Prime Only Members-Only Article

The Big Reveal Flying Under The Radar In The Lawsuit For Trump’s Tax Returns

August 27, 2019 3:46 p.m.

There is a potentially groundbreaking piece of news from last week regarding President Trump’s tax returns that has been flying under the radar.

It has to do with the House Ways and Means Committee’s ongoing fight to force the Trump Administration to comply with a request for the President’s tax returns.

The fight is one of many surrounding Congress’s efforts to oversee the President and potentially hold him and others accountable; either by shedding light on unseen information or through other processes like impeachment (the nub of the McGahn lawsuit, which I wrote about here).

Ways and Means Chair Richard Neal (D-MA) sued in July to obtain Trump’s returns, asking a federal judge to force the executive branch to obey a provision in the tax code that mandates that the Treasury Secretary “furnish” the returns of any filer to the chairman of the House Ways and Means Committee upon request.

Knowing that the Trump administration would likely defy the request, Neal took a slow approach from the beginning, which focused on establishing a basis for his demand that would hold up in court. The language of the request itself was tailored to that basis. House attorneys rooted it in Congress’s need to oversee the Internal Revenue Service’s mandatory audit of the president – that is, to ensure that the IRS is impartially auditing President Trump’s tax returns.

There’s a history behind this.

One big reason why all presidential candidates since Gerald Ford and up to Trump have disclosed their returns is because of an incident involving Richard Nixon. In that episode, the Joint Committee on Taxation requested Nixon’s returns to verify, just as Neal has done under the same statute, that the IRS was not giving its boss any undue benefit.

The Committee’s investigation found that the IRS had, in fact, given Nixon a pass on his taxes in a scandal that wound up forcing him to pay more than $476,000 in back taxes and accumulated interest to the IRS.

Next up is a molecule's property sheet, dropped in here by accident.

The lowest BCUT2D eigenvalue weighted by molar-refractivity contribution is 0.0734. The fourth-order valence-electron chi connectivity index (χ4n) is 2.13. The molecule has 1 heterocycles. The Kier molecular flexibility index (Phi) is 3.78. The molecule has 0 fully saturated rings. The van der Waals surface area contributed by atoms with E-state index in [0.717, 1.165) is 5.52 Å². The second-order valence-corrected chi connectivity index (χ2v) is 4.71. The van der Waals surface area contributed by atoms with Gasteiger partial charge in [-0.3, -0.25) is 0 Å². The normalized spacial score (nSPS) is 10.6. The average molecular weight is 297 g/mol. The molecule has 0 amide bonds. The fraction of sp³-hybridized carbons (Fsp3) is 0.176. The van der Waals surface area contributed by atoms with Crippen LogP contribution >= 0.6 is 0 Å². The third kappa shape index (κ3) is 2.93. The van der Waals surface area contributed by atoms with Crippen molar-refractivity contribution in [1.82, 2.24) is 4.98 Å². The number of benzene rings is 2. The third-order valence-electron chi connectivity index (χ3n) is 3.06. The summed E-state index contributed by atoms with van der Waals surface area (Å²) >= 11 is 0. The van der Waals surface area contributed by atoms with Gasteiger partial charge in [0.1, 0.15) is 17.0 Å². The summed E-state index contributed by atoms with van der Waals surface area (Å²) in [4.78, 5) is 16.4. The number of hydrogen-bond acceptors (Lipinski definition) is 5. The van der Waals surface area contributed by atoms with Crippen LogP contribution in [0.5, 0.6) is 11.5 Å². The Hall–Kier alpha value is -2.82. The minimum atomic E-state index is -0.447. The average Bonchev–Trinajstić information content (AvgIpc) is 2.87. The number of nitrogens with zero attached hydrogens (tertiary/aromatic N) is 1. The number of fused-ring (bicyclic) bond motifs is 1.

So Neal has proceeded — albeit slowly — on a basis grounded in both law and history.

In the lawsuit to force Trump’s taxes to be released to his Committee, Neal is now pushing to speed up the case.

Last week, in a filing to that end, Neal disclosed that an unnamed federal employee had approached the committee in July alleging “inappropriate efforts to influence” the IRS’s mandatory audit of the president’s returns.

On Monday, in a separate filing where Neal was emphasizing the urgency of the tax return request, he returned to the same issue. The Massachusetts Democrat wrote that the tipster had set forth “credible allegations of ‘evidence of possible misconduct'” in the audit — an issue that “has been a core concern driving the Committee’s investigation.”

This is a big deal.

What this indicates is that the long-stated, driving motive of the committee’s inquiry may have been validated — that the committee has credible information about something improper in the IRS’s review of Trump’s tax returns.

And, beyond that, this would be a repeat of the scenario that started the tradition of presidential candidates releasing their tax returns in the first place. The Nixon IRS was found to be giving its boss undue favor in its audit, causing a drive for transparency in the elections that followed (but not accompanying legislation, as we all know too well).

Last week’s filing and Monday’s provide scant details on the nature of the tipoff.

Neal referred to it as a “whistleblower complaint” in the Monday court document, but we don’t know if the allegation of impropriety extends to the tax returns requested by Ways and Means (six years for Trump and eight for his businesses), or if it goes to the broader array of returns that Trump has claimed are under perpetual, eternal, audit.

Expect more in this space. We’ll be watching as it develops.

Latest Prime
Masthead Masthead
Founder & Editor-in-Chief:
Executive Editor:
Managing Editor:
Senior Editor:
Special Projects Editor:
Editor at Large:
General Counsel:
Head of Product:
Director of Technology:
Associate Publisher:
Front-End Developer:
Senior Designer: